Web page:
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Rico drives, putts for Tahoe dough

Steve Rico began playing disc golf with his dad and older brother when he was 8 years old. Now he’s 20, and he’s really good.

In fact, he was the best last weekend at the Tahoe Daily Tribune 1999 Disc Golf Tournament, shooting a ridiculously low 27-under par at the 90-basket event at Bijou Community Park. He won $720 for taking the 40-man open class.

Rico’s win was a testament to the Lissaman brothers, who have been working with him for 10 years. Known as two of the top disc golfers in the world, Geoff and Johnny of Grass Valley, obviously are good instructors, too.



Geoff Lissaman held a one-stroke lead after Saturday’s two rounds, but Rico’s long drives and accurate putting brought him the lead in the third round. He then held off a red-hot Harold Hampton of Orangevalle during the final round of nine to post a two-stroke win in his first Tahoe appearance.

“Stevie was on fire,” Lissaman said. “I played pretty good, and I usually win when I play pretty good.”




Bijou has 68 basket placements – five installed a couple of days before the tourney. Each round the course became progressively longer, which gave Rico an edge.

Rico’s first-round score of of 6-under didn’t even put him in the lead group for the second round. Seven of the top eight points winners in 1998 from California competed, easily making it the toughest field in the tourney’s five-year history. The only one from the top eight absent was Rico’s big brother, Bamba.

Rico was frustrated early in the second round. A bogey put him at 1-over after five holes. Then he went on the greatest streak the course has seen, posting 14 birdies on the next 22 holes.

“The kid has such a quick arm,” said tournament director Craig Getty. “He’s a true athlete. He has all the talent to be the world champion.”

Lissaman’s one-stroke lead disappeared in the third round.

“I was lucky,” Rico said. “I was getting good breaks out of the trees, and my putting has gotten so good.”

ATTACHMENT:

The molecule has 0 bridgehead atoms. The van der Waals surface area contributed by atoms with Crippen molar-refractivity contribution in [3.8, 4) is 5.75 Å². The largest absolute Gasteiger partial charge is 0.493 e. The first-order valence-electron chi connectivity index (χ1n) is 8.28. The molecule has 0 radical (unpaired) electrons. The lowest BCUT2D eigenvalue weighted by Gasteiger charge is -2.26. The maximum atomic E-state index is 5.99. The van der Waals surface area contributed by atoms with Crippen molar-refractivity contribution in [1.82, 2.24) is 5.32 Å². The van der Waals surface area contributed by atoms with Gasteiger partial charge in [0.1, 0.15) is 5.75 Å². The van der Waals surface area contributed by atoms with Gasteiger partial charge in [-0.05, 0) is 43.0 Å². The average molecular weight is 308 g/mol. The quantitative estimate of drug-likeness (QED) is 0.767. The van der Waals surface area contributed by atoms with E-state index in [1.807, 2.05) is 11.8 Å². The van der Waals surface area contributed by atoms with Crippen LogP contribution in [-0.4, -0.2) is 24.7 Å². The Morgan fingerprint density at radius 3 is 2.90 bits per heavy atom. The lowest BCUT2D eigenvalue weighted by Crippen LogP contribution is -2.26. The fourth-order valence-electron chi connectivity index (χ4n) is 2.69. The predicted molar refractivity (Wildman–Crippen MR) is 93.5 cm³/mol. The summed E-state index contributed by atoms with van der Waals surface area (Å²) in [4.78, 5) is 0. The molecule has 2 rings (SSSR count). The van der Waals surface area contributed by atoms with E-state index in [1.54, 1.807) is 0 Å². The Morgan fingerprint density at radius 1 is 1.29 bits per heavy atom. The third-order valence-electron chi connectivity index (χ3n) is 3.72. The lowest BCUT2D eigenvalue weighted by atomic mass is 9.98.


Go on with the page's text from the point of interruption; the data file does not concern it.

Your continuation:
Rico nearly faltered late in the third round. He missed a putt on Basket 24 for his only bogey of the round. Then on No. 26 his first two shots hit wood, leaving him with a 110-foot putt around some trees.

A trailing foursome cognizant of the lead group waited for Rico’s shot, as did about a dozen nearby volleyball players. Several were also gathered at tournament central in a gazebo that had a view of the basket. Even the squirrels and birds quieted down. With all watching, Rico’s attempt arched around a couple of trees. The group of volleyball players and many of the players broke into cheers when the shot softly landed in the chains. Others observed in silent awe.

Rico led Lissaman by three strokes and Hampton by five entering the final round, which were a combination of the best holes on the backside of the course.

Hampton’s four birdies kept it close, but Rico held him off with strong drives and accurate putts. Rico beat Hampton by two strokes, and Lissaman by seven.

“They pressured my the whole way and they forced me to make some putts,” said Rico, who now has 13 wins as a pro.

For placing second, Hampton made $450.

Lissaman, winner of 70 tourneys, including two at Tahoe, earned $300.

“Stevie’s superior distance helped,” Lissaman said. “On those 500-foot holes, he was putting on his second shot.”

The tournament, which included an amateur event two weeks earlier, was a tremendous success, Getty said. The pro field was 72, up from 44 last year. The amateur tourney was filled with 136.

The total purse, prize list and players’ packages totaled $12,435. The pros received $5,328 in cash awards.

Those figures are on a par with the national circuit Super Tour events.

“Next year we will be a Super Tour event,” Getty said.


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